Boulder’s award-winning Mountain Sun Pub and Brewery will celebrate 16 years of hoppy good times in a huge anniversary bash with The Pearl Street All-Stars, a lineup featuring high-caliber performers from the worlds of soul, funk, rock and fusion. This one-time-only collaboration brings together legendary New Orleans bass player George Porter Jr., String Cheese Incident keyboardist Kyle Hollingsworth, guitarist Eric McFadden from George Clinton’s P-Funk All Stars, Dirty Dozen Brass Band drummer Terrence Higgins and saxophonist Jay Rodriguez from Groove Collective. The Oct. 24 event, at the Boulder Theater, will benefit community radio KGNU (88.5 FM/1390 AM). The opening act for the festivities is Brooklyn’s Pimps of Joytime, an up-and-coming funk-groove band that has been developing a fan base here from its prior shows in Boulder.
The Pearl Street All-Stars have become an annual fixture at each October’s birthday bash, this being Porter’s sixth year as part of the band. The musicians basically gather together for the first time on the day before the show, each contributing a handful of tunes, and rehearse just enough to get up on stage the following night to shake the Boulder Theater with improvisational thunder.
“It’s not just another gig for me,” Porter asserts with an easy laugh. He’s done Pearl Street All-Stars shows with Hollingsworth several times before, and he says that he has loved working with Hollingsworth ever since they first met, playing with the Mickey Hart Band. This time, most of the performers have never previously worked with each other, which should make for a sonic adventure of musical discovery and invention.
“I’m definitely looking forward to having a good time,” Porter says, and you can almost hear him smiling over the phone.
Beginning nearly five decades ago, Porter, started out playing with seminal New Orleans artists like Allen Toussaint, Earl King, Lee Dorsey, and the Soul Queen of New Orleans, Irma Thomas. By the mid ’60s, Porter joined the Meters, considered by many to be the ultimate fusion of rock, funk and R&B, and he gained recognition as one of the scene’s top bass players. Over the years he has played shows and sessions with artists as diverse as Paul McCartney, Jimmy Buffett, David Byrne, Patti LaBelle, Robbie Robertson and Tori Amos, and on and on. His online discography is literally nine pages long, singlespaced.
While he still plays a regular weekly gig in hometown New Orleans, Porter also notes the dramatic changes that have taken place since Katrina. While he has noticed quite a few sons of famous fathers returning to New Orleans, too many old timers have disappeared. “We’ve lost a lot of good people left and right. Some areas are still hurting real bad and will probably never come back. For the most part, the original music that used to come out of the Ninth Ward [devastated by the hurricane]… a lot of those musicians are gone.”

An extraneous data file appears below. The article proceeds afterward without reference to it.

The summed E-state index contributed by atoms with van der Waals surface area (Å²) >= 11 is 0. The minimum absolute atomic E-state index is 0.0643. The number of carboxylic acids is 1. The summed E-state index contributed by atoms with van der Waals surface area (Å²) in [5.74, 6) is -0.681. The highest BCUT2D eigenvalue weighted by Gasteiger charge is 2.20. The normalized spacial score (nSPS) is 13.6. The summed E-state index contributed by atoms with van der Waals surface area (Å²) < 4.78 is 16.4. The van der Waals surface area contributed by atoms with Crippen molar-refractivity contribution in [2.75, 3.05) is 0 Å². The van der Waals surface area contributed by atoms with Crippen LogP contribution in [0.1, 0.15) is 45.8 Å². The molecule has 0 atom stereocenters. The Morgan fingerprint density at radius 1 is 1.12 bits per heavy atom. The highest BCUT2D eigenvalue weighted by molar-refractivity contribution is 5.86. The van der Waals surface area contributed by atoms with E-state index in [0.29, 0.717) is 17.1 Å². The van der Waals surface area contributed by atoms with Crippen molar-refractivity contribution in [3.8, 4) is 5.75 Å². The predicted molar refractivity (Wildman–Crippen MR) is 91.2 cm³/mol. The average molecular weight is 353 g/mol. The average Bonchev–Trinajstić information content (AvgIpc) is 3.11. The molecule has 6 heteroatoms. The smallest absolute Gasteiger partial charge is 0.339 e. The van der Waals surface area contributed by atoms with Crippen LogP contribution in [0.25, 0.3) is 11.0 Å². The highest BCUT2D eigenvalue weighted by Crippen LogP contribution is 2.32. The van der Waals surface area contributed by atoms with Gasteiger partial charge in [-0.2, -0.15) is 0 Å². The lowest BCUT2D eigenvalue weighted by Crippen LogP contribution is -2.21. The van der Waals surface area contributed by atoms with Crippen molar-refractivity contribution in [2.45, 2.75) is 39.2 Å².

More than just a musical detour, the yearly trip to Boulder for the All-Star collaboration reflects Porter’s current musical interests these days, as he brings that epic bottom end to his latest project, Porter Batiste Stoltz.
“It’s the ultimate jam band,” Porter explains. “This band slaps people in the face until they see how good the stuff is!” It’s the spontaneity of improvisation that he looks forward to bringing to Boulder each year, and by now, he feels that the Mountain Sun family is like his family.
“They’ve taken very good care of me up there,” he says.
The Mountain Sun first opened its doors on Pearl Street in October 1993, inspired by Oregon’s pub and microbrew scene. It was meant to be a gathering place, as their website states, “designed to feel like your living room, where the community can come to eat affordable, fresh pub grub and drink finely crafted ales, where folks play [board games] or debate politics or listen to free weekly concerts.” There will never be TVs displaying sporting events, or other distractions from the people connection, because “we want our guests to meet and discuss the world in which we live, or simply to play Scrabble.”
Apparently, they had the right idea from the start. The place quickly established itself as an institution in downtown Boulder, winning all sorts of awards for its excellent brews along the way. Nine years later, when it became clear that one Mountain Sun was not enough, they opened the Southern Sun in south Boulder in September 2002. Even two Suns were not enough, and the newest establishment, the Vine Street Pub, has been garnering its own collection of loyal customers in downtown Denver for the past year and a half.
Mountain Sun’s head brewer, Brian Hutchinson, was crowned Alpha King at this year’s Great American Beer Festival (GABF), the first Colorado brewer to ever take the title, in competition with 70 other “hoppier-thanaverage” beers. This accolade is the latest in a list that includes six previous GABF gold medals and various other medals across the globe, as well as consistently being voted the best in Boulder.
But the people behind Mountain Sun also see their mission as extending beyond their pubs and potable products, which is one reason that, once again, they´ll donate the proceeds from the 16th anniversary party to KGNU, as they have in previous years. So far, they have given some $25,000 to this volunteer-driven, community radio station, which has served the Front Range since 1978.
Doors open at 8 p.m. and $3 pints of Mountain Sun brews will be available at the event to help enliven what promises to be a funky, fantastic celebration. As George Porter Jr. declares, “We’re gonna have some fun.”
On the Bill:
The Pearl Street All-Stars play the Boulder Theater on Saturday, Oct. 24.
Doors at 8:30 p.m. Tickets are $25. 2032 14th St., Boulder, 303-786-7030.